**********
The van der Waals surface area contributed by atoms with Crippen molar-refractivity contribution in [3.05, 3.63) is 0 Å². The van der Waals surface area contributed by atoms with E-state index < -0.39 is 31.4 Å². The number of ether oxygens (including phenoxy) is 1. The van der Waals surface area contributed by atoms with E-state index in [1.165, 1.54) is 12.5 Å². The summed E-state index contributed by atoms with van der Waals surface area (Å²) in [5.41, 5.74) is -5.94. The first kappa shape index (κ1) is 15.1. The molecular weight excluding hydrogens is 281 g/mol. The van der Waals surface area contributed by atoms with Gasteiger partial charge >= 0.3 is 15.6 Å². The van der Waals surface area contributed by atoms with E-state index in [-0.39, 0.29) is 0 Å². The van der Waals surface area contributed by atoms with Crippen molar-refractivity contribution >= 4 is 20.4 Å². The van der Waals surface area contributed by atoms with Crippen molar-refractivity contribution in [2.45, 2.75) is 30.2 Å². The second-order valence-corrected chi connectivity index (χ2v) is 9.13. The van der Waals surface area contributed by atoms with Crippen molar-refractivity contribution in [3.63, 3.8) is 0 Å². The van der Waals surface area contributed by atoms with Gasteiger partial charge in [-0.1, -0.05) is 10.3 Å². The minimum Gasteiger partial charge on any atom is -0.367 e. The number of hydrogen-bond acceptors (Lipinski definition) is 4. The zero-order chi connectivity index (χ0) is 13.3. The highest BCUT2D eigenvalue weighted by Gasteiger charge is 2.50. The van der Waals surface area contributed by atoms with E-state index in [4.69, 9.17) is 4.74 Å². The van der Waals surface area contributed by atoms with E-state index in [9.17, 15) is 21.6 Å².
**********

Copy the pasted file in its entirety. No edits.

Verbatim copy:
The van der Waals surface area contributed by atoms with Crippen molar-refractivity contribution in [3.05, 3.63) is 0 Å². The van der Waals surface area contributed by atoms with E-state index < -0.39 is 31.4 Å². The number of ether oxygens (including phenoxy) is 1. The van der Waals surface area contributed by atoms with E-state index in [1.165, 1.54) is 12.5 Å². The summed E-state index contributed by atoms with van der Waals surface area (Å²) in [5.41, 5.74) is -5.94. The first kappa shape index (κ1) is 15.1. The molecular weight excluding hydrogens is 281 g/mol. The van der Waals surface area contributed by atoms with Gasteiger partial charge >= 0.3 is 15.6 Å². The van der Waals surface area contributed by atoms with E-state index in [-0.39, 0.29) is 0 Å². The van der Waals surface area contributed by atoms with Crippen molar-refractivity contribution >= 4 is 20.4 Å². The van der Waals surface area contributed by atoms with Crippen molar-refractivity contribution in [2.45, 2.75) is 30.2 Å². The second-order valence-corrected chi connectivity index (χ2v) is 9.13. The van der Waals surface area contributed by atoms with Crippen molar-refractivity contribution in [3.63, 3.8) is 0 Å². The van der Waals surface area contributed by atoms with Gasteiger partial charge in [-0.1, -0.05) is 10.3 Å². The minimum Gasteiger partial charge on any atom is -0.367 e. The number of hydrogen-bond acceptors (Lipinski definition) is 4. The zero-order chi connectivity index (χ0) is 13.3. The highest BCUT2D eigenvalue weighted by Gasteiger charge is 2.50. The van der Waals surface area contributed by atoms with E-state index in [4.69, 9.17) is 4.74 Å². The van der Waals surface area contributed by atoms with E-state index in [9.17, 15) is 21.6 Å².